• Safety – Analyses, Calculations, Studies, Reports (including Quantitative Risk Assessment (QRA)
  • Safety Instrumented System (SIS) design and protocol
  • Safety, Integrity, and Functionality of Design, e.g., Safety Integrity Levels (SILs)
  • Firewater Pressure Drop Calculations (PipeNet or PipeCalc or other approved software)
  • HSE Studies as required by authorities, including Certificate of Environmental Clearance that would contain data on Atmospheric Emissions, Noise Levels in Plant and at Plant Fence line, etc.
  • HAZOP/HAZID Studies
  • Acoustic/Thermal Insulation and Fire Protection Plans
  • Fire Water System design & Drawings
  • Fire and Gas System and control design data and protocol
  • Fire Protection Drawings
  • Escape Route Drawings
  • Material Safety Data Sheets (MSDS)
  • Process Historian to facilitate easy retrieval of process data or to construct process trends for efficient and safe process operation

2.1.3.6    Engineering Databases

The contents of the engineering databases will be transferred from the Contractors as one final delivery with all Subcontractors and Supplier/Vendor information integrated.  The final delivery format will be by native format in a Microsoft database.  Engineering database indexes may include:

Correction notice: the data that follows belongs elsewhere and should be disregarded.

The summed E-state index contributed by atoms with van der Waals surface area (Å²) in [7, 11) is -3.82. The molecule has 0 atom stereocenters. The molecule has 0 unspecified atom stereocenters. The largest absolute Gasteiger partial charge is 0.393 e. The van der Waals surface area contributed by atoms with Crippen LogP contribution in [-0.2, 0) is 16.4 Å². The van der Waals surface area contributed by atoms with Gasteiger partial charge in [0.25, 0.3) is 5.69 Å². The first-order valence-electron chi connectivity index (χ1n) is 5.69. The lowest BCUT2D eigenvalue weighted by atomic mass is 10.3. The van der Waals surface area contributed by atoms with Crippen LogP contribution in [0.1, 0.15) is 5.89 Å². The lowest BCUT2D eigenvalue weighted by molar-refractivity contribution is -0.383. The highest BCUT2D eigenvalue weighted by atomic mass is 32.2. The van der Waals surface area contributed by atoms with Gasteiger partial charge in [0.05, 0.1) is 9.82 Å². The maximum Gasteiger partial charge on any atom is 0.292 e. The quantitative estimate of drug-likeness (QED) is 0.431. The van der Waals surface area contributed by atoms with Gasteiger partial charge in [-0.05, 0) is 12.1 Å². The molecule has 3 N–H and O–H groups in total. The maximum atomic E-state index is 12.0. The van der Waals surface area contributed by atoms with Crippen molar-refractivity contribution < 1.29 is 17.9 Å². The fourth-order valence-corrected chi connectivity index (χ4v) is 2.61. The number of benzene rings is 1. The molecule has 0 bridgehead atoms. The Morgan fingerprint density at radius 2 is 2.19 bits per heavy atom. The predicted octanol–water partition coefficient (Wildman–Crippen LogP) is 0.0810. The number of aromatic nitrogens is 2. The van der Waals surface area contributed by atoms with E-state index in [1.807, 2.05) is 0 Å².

• Master Rotating Equipment List with Equipment Tag Numbers
  • Master Stationary Equipment List with Equipment Tag Numbers
  • Equipment Spares Listing, including cross-reference to minimize surplus warehouse inventory
  • Piping Line Index
  • Instrument Index
  • Instrument Index Cable Index
  • Fire and Gas Index
  • Electrical Consumer Index
  • Telecommunications Field Index
  • Miscellaneous Electrical Equipment Index
  • Motor Control Center (MCC) Index
  • Programmable Logic Controller (PLC) Index
  • Critical Pipe Line Index (e.g., special alloys)
  • Lubrication Index
  • Pipe Support Index
  • Alarm Management Index
  • Manual Valve Index
  • Control Valve Index
  • Pressure Safety Valve (PSV) Index
  • Piping Isometric Drawing Index